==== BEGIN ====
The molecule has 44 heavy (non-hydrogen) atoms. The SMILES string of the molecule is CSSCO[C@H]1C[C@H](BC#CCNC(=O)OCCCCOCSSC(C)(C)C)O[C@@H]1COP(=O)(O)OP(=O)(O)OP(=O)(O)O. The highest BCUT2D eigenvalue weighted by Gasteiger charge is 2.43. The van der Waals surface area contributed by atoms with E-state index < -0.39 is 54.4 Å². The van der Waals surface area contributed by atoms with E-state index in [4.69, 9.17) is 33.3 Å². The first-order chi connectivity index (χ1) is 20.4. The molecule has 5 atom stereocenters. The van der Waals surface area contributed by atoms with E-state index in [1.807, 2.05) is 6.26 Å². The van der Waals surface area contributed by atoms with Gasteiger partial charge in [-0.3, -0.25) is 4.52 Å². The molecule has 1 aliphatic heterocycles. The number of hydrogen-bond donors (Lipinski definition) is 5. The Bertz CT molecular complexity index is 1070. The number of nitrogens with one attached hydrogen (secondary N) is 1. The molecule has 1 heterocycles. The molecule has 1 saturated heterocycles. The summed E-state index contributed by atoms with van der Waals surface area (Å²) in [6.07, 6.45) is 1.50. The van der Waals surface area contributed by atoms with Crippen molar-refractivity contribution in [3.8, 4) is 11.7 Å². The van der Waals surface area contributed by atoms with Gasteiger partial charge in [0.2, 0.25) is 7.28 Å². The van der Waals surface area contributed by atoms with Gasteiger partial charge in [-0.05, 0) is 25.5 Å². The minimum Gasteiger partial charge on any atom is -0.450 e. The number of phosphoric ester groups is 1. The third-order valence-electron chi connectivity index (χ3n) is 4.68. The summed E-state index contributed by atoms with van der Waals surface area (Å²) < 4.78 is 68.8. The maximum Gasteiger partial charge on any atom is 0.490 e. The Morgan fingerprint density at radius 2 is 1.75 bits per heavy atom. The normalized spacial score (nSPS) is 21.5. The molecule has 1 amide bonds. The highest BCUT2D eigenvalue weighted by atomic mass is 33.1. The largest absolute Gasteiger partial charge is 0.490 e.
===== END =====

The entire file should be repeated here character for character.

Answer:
The molecule has 44 heavy (non-hydrogen) atoms. The SMILES string of the molecule is CSSCO[C@H]1C[C@H](BC#CCNC(=O)OCCCCOCSSC(C)(C)C)O[C@@H]1COP(=O)(O)OP(=O)(O)OP(=O)(O)O. The highest BCUT2D eigenvalue weighted by Gasteiger charge is 2.43. The van der Waals surface area contributed by atoms with E-state index < -0.39 is 54.4 Å². The van der Waals surface area contributed by atoms with E-state index in [4.69, 9.17) is 33.3 Å². The first-order chi connectivity index (χ1) is 20.4. The molecule has 5 atom stereocenters. The van der Waals surface area contributed by atoms with E-state index in [1.807, 2.05) is 6.26 Å². The van der Waals surface area contributed by atoms with Gasteiger partial charge in [-0.3, -0.25) is 4.52 Å². The molecule has 1 aliphatic heterocycles. The number of hydrogen-bond donors (Lipinski definition) is 5. The Bertz CT molecular complexity index is 1070. The number of nitrogens with one attached hydrogen (secondary N) is 1. The molecule has 1 heterocycles. The molecule has 1 saturated heterocycles. The summed E-state index contributed by atoms with van der Waals surface area (Å²) in [6.07, 6.45) is 1.50. The van der Waals surface area contributed by atoms with Crippen molar-refractivity contribution in [3.8, 4) is 11.7 Å². The van der Waals surface area contributed by atoms with Gasteiger partial charge in [0.2, 0.25) is 7.28 Å². The van der Waals surface area contributed by atoms with Gasteiger partial charge in [-0.05, 0) is 25.5 Å². The minimum Gasteiger partial charge on any atom is -0.450 e. The number of phosphoric ester groups is 1. The third-order valence-electron chi connectivity index (χ3n) is 4.68. The summed E-state index contributed by atoms with van der Waals surface area (Å²) < 4.78 is 68.8. The maximum Gasteiger partial charge on any atom is 0.490 e. The Morgan fingerprint density at radius 2 is 1.75 bits per heavy atom. The normalized spacial score (nSPS) is 21.5. The molecule has 1 amide bonds. The highest BCUT2D eigenvalue weighted by atomic mass is 33.1. The largest absolute Gasteiger partial charge is 0.490 e.